Docter is optimistic about the opportunities for the Dutch integrated photonics industry: “We have a good position in terms of knowledge and developing applications. In addition, we have a long history in the semicon industry with Philips, ASML, and NXP. On the other hand, we have less experience in scaling up photonic applications to very high volumes. Initiatives like PhotonDelta are therefore very welcome, as is government funding. If you have a successful technology platform and a government that supports its development, then you can launch many new products in a short period of time. This makes the volumes go up and the whole ecosystem benefits. We are now seeing the first companies in the Netherlands making money with integrated photonics. We have done a lot of pioneering work, experienced a lot with ups and downs. I hope it won’t take that long for other companies.”
Activity around optical chips is not limited to the world of start-ups. Take, for example, NXP, the largest producer of semiconductors for the automotive industry. The company has a rich history that began in 1953 as Philips Semiconductors, the first chip factory in Europe. Marketing director Rob Hoeben says NXP has long focused on traditional, electronic chips. “In 2006, we became independent from Philips. Around that time we did little in the way of product development for optical chips. We are catching up with that now, in part by finding out how big the market is.”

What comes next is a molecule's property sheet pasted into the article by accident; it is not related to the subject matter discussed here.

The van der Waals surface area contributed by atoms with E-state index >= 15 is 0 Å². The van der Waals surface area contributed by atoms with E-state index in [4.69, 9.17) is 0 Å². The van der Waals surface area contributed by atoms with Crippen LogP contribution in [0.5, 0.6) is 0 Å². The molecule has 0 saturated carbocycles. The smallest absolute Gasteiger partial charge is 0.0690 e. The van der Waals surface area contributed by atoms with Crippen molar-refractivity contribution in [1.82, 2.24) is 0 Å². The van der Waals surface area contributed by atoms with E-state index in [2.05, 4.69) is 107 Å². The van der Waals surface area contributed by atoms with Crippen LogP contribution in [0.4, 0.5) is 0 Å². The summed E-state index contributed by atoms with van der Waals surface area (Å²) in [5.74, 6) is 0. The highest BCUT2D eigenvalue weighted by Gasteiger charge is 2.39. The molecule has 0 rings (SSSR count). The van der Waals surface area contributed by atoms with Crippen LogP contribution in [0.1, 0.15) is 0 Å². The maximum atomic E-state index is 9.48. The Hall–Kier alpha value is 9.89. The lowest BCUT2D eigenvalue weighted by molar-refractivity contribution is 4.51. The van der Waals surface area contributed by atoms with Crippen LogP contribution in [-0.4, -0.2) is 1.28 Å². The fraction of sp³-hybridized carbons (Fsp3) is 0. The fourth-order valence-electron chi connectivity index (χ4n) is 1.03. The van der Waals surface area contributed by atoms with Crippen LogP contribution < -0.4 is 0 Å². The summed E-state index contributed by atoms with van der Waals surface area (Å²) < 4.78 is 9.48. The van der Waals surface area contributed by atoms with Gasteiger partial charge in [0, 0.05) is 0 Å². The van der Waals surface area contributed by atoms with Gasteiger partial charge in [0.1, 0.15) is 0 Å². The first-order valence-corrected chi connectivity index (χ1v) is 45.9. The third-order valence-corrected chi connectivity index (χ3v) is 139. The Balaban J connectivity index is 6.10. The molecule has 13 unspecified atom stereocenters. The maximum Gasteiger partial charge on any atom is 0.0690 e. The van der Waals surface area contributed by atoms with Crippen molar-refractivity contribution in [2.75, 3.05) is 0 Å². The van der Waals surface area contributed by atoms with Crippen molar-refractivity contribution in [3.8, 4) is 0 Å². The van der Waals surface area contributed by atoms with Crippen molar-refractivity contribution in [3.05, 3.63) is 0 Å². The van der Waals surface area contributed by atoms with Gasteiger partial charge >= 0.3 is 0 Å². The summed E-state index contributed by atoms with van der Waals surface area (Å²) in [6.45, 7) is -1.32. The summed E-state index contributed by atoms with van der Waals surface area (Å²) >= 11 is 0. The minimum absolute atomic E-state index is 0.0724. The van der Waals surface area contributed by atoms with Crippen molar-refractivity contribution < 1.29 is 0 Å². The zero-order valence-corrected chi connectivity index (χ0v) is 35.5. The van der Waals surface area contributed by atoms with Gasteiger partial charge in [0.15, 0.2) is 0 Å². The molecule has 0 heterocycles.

Domine Leenaerts, a researcher at NXP and part-time professor at TU Eindhoven, also sees the future for high data-rate applications in optical silicon chips. “These enable integration with classical chips, and that ultimately leads to lower costs, which will also reduce the cost per bit. The heterogeneous integration of integrated photonics with traditional silicon platforms is becoming a critical success factor.”
Both NXP colleagues also see the greatest opportunities for integrated photonics for the moment in data centers. The main reason: the increasing size of these centers causes a ‘thermal challenge’. Hoeben: “When transporting ever-larger amounts of data, more energy is generated, more heat. So more cooling is needed, which in turn costs more energy. The efficiency of data transport will be a big challenge. Because light travels faster than electricity, you can deliver the same amount of data using less energy.”
Leenaerts does warn against a rat race: “The greater the efficiency of photonic chips, the less heat is released. So you need less cooling. But there will come a time when it becomes attractive to exchange that lower cooling for transmitting more data, which in turn releases heat.”
Does NXP see a role for itself in the production of optical chips? Hoeben: “The semiconductor industry is capital-intensive. A lot of money is needed to develop new products. That’s why large volumes are important to us. Nevertheless, we are also looking at markets that are still too small for us. We do that with smaller partners. These companies enjoy working with us. If a product catches on and they want to scale up, they have us behind them.”